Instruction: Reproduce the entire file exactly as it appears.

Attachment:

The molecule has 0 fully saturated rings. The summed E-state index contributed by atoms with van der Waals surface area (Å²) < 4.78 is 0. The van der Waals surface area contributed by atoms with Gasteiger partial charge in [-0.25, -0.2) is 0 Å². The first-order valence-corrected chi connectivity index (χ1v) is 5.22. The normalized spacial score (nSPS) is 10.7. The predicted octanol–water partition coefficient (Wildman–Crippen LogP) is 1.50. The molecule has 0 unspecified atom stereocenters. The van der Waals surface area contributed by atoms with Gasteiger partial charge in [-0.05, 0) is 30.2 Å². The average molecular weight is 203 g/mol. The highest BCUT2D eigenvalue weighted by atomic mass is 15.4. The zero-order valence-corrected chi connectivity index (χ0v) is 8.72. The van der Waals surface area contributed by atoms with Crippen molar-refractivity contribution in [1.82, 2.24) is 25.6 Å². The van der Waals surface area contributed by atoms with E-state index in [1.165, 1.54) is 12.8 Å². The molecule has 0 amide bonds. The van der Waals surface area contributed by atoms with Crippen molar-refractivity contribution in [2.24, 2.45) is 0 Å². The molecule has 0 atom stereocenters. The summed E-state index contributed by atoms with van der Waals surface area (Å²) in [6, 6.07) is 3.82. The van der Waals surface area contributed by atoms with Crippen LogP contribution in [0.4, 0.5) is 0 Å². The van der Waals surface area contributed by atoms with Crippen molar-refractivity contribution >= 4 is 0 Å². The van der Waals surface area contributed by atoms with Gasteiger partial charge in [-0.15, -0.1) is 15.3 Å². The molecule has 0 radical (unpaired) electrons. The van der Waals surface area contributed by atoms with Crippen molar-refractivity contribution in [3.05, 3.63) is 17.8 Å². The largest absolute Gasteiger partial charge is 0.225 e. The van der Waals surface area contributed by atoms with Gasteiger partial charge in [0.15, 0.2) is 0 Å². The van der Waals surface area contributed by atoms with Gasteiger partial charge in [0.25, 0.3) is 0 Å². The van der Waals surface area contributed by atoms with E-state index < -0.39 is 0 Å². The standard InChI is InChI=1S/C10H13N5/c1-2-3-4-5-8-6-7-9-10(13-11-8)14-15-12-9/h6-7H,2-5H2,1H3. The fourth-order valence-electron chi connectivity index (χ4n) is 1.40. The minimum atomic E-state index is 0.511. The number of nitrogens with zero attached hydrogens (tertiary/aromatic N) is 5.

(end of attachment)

The molecule has 0 fully saturated rings. The summed E-state index contributed by atoms with van der Waals surface area (Å²) < 4.78 is 0. The van der Waals surface area contributed by atoms with Gasteiger partial charge in [-0.25, -0.2) is 0 Å². The first-order valence-corrected chi connectivity index (χ1v) is 5.22. The normalized spacial score (nSPS) is 10.7. The predicted octanol–water partition coefficient (Wildman–Crippen LogP) is 1.50. The molecule has 0 unspecified atom stereocenters. The van der Waals surface area contributed by atoms with Gasteiger partial charge in [-0.05, 0) is 30.2 Å². The average molecular weight is 203 g/mol. The highest BCUT2D eigenvalue weighted by atomic mass is 15.4. The zero-order valence-corrected chi connectivity index (χ0v) is 8.72. The van der Waals surface area contributed by atoms with Crippen molar-refractivity contribution in [1.82, 2.24) is 25.6 Å². The van der Waals surface area contributed by atoms with E-state index in [1.165, 1.54) is 12.8 Å². The molecule has 0 amide bonds. The van der Waals surface area contributed by atoms with Crippen molar-refractivity contribution in [2.24, 2.45) is 0 Å². The molecule has 0 atom stereocenters. The summed E-state index contributed by atoms with van der Waals surface area (Å²) in [6, 6.07) is 3.82. The van der Waals surface area contributed by atoms with Crippen LogP contribution in [0.4, 0.5) is 0 Å². The van der Waals surface area contributed by atoms with Crippen molar-refractivity contribution >= 4 is 0 Å². The van der Waals surface area contributed by atoms with Gasteiger partial charge in [-0.15, -0.1) is 15.3 Å². The molecule has 0 radical (unpaired) electrons. The van der Waals surface area contributed by atoms with Crippen molar-refractivity contribution in [3.05, 3.63) is 17.8 Å². The largest absolute Gasteiger partial charge is 0.225 e. The van der Waals surface area contributed by atoms with Gasteiger partial charge in [0.15, 0.2) is 0 Å². The van der Waals surface area contributed by atoms with Gasteiger partial charge in [0.25, 0.3) is 0 Å². The van der Waals surface area contributed by atoms with E-state index < -0.39 is 0 Å². The standard InChI is InChI=1S/C10H13N5/c1-2-3-4-5-8-6-7-9-10(13-11-8)14-15-12-9/h6-7H,2-5H2,1H3. The fourth-order valence-electron chi connectivity index (χ4n) is 1.40. The minimum atomic E-state index is 0.511. The number of nitrogens with zero attached hydrogens (tertiary/aromatic N) is 5.